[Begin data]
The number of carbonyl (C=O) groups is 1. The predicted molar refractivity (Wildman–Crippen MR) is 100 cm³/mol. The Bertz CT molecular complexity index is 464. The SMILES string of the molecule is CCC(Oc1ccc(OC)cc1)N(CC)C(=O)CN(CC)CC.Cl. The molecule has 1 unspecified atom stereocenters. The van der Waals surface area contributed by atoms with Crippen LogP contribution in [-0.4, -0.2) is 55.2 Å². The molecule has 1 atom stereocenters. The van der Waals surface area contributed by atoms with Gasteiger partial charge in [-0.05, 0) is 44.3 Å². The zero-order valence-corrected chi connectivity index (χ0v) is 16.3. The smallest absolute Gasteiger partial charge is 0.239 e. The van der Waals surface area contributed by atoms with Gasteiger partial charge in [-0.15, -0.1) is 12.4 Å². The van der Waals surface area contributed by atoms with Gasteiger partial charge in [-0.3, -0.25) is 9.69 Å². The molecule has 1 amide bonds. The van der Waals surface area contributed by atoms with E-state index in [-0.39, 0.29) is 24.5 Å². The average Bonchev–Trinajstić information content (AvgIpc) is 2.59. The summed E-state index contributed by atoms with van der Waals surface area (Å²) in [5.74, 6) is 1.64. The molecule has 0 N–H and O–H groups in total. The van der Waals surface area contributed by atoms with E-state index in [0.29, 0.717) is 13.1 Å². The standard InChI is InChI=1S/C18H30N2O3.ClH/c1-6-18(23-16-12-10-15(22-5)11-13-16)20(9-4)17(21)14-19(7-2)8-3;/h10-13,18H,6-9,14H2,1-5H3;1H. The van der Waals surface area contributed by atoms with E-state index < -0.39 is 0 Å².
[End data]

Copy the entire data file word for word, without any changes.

The number of carbonyl (C=O) groups is 1. The predicted molar refractivity (Wildman–Crippen MR) is 100 cm³/mol. The Bertz CT molecular complexity index is 464. The SMILES string of the molecule is CCC(Oc1ccc(OC)cc1)N(CC)C(=O)CN(CC)CC.Cl. The molecule has 1 unspecified atom stereocenters. The van der Waals surface area contributed by atoms with Crippen LogP contribution in [-0.4, -0.2) is 55.2 Å². The molecule has 1 atom stereocenters. The van der Waals surface area contributed by atoms with Gasteiger partial charge in [-0.05, 0) is 44.3 Å². The zero-order valence-corrected chi connectivity index (χ0v) is 16.3. The smallest absolute Gasteiger partial charge is 0.239 e. The van der Waals surface area contributed by atoms with Gasteiger partial charge in [-0.15, -0.1) is 12.4 Å². The van der Waals surface area contributed by atoms with Gasteiger partial charge in [-0.3, -0.25) is 9.69 Å². The molecule has 1 amide bonds. The van der Waals surface area contributed by atoms with E-state index in [-0.39, 0.29) is 24.5 Å². The average Bonchev–Trinajstić information content (AvgIpc) is 2.59. The summed E-state index contributed by atoms with van der Waals surface area (Å²) in [5.74, 6) is 1.64. The molecule has 0 N–H and O–H groups in total. The van der Waals surface area contributed by atoms with E-state index in [0.29, 0.717) is 13.1 Å². The standard InChI is InChI=1S/C18H30N2O3.ClH/c1-6-18(23-16-12-10-15(22-5)11-13-16)20(9-4)17(21)14-19(7-2)8-3;/h10-13,18H,6-9,14H2,1-5H3;1H. The van der Waals surface area contributed by atoms with E-state index < -0.39 is 0 Å².